Religiosity, Political Orientation, and Consequentialist Moral Thinking

Jared Piazza, Paulo Sousa

Research output: Contribution to journalArticlepeer-review

63 Citations (Scopus)

Abstract

Three studies demonstrated that the moral judgments of religious individuals and political conservatives are highly insensitive to consequentialist (i.e., outcome-based) considerations. In Study 1, both religiosity and political conservatism predicted a resistance toward consequentialist thinking concerning a range of transgressive acts, independent of other relevant dispositional factors (e.g., disgust sensitivity). Study 2 ruled out differences in welfare sensitivity as an explanation for these findings. In Study 3, religiosity and political conservatism predicted a commitment to judging “harmless” taboo violations morally impermissible, rather than discretionary, despite the lack of negative consequences rising from the act. Furthermore, non-consequentialist thinking style was shown to mediate the relationship religiosity/conservatism had with impermissibility judgments, while intuitive thinking style did not. These data provide further evidence for the influence of religious and political commitments in motivating divergent moral judgments, while highlighting a new dispositional factor, non-consequentialist thinking style, as a mediator of these effects.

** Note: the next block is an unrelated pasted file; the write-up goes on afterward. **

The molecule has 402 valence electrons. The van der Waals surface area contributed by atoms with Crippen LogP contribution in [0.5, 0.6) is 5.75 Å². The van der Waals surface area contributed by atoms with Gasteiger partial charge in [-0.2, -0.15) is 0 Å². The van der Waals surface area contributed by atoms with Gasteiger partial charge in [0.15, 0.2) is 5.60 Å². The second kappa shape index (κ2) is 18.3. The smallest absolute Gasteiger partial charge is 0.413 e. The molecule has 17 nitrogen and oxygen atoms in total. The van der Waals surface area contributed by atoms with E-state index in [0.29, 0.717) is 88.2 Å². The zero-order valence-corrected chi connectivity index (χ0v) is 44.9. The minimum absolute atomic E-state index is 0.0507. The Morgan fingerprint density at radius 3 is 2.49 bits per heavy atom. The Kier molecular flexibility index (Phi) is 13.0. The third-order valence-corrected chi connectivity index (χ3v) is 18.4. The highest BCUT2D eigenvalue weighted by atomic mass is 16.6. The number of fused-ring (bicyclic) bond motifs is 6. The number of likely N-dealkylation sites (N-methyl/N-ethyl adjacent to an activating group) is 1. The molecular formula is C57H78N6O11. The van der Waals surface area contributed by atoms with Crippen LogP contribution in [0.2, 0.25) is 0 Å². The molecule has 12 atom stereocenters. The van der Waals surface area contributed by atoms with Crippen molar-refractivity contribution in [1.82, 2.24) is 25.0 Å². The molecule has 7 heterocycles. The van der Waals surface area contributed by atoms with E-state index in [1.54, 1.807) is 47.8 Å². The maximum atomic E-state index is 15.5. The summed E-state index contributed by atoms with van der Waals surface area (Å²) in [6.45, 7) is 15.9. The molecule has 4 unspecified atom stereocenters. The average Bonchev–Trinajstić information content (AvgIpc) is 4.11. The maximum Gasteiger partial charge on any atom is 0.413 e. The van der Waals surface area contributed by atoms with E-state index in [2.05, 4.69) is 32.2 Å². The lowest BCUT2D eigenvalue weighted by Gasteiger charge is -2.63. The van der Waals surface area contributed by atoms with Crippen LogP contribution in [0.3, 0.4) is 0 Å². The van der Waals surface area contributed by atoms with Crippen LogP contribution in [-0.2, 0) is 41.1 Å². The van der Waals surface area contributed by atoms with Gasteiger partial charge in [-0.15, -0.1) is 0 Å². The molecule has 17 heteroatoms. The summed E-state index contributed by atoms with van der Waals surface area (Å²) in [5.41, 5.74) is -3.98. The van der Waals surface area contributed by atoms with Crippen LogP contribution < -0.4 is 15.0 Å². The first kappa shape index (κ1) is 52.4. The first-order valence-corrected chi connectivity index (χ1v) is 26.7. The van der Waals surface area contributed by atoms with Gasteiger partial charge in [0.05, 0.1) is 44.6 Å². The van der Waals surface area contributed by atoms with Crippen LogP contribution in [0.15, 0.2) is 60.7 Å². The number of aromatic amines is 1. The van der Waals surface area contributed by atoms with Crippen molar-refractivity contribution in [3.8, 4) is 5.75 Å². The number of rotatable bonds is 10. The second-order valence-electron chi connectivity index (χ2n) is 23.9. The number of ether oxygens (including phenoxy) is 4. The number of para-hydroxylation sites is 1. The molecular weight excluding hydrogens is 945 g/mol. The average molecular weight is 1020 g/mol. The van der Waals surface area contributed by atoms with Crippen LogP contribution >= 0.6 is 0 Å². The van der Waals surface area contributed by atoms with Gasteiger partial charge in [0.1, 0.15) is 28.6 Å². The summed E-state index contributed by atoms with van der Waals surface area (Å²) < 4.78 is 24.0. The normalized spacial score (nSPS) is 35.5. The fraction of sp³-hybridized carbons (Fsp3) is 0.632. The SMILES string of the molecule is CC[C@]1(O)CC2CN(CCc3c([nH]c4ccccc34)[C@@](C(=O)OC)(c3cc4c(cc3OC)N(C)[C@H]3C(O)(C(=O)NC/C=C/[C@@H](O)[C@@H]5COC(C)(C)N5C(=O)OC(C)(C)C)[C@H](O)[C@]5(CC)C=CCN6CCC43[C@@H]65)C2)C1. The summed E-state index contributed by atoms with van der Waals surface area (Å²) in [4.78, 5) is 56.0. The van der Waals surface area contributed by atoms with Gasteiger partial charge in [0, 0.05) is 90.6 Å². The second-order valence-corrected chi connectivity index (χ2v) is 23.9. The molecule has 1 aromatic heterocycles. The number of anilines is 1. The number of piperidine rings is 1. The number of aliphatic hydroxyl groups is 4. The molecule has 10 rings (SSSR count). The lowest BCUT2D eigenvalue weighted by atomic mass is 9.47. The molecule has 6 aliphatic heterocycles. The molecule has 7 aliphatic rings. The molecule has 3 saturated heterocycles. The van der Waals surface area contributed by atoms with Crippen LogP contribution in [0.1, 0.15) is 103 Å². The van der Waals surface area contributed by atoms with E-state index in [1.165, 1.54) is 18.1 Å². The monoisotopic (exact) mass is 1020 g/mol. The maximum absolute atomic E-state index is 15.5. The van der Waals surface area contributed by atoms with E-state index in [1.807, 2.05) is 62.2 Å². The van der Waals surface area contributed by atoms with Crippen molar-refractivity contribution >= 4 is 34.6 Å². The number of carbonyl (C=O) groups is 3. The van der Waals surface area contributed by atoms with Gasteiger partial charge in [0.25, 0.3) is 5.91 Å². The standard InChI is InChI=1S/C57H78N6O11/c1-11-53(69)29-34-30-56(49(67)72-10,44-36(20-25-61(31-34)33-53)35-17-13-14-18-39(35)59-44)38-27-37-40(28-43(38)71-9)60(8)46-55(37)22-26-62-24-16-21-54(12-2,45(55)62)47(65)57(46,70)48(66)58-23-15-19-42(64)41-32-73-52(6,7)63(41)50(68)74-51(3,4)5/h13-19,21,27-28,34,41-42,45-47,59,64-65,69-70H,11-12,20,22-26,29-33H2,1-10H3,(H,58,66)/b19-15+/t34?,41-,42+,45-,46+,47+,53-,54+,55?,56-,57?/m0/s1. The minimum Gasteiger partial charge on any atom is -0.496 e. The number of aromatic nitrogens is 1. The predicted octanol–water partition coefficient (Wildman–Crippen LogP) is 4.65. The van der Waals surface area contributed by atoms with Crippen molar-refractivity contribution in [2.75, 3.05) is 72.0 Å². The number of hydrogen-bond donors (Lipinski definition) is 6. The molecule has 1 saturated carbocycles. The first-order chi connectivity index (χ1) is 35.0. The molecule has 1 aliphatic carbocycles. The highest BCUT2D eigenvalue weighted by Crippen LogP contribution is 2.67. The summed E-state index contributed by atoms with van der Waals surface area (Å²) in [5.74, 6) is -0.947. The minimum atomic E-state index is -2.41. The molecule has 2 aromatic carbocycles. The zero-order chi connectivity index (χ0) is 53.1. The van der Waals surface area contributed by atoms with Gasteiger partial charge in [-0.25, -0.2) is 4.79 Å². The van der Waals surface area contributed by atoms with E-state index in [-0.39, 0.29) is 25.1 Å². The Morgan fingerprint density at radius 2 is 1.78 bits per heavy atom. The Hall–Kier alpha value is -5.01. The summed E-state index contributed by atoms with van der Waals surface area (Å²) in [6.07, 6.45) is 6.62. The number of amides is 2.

Original languageEnglish
Pages (from-to)334-342
Number of pages9
JournalSocial Psychological and Personality Science
Volume5
Issue number3
Early online date13 May 2013
DOIs
Publication statusPublished - Apr 2014

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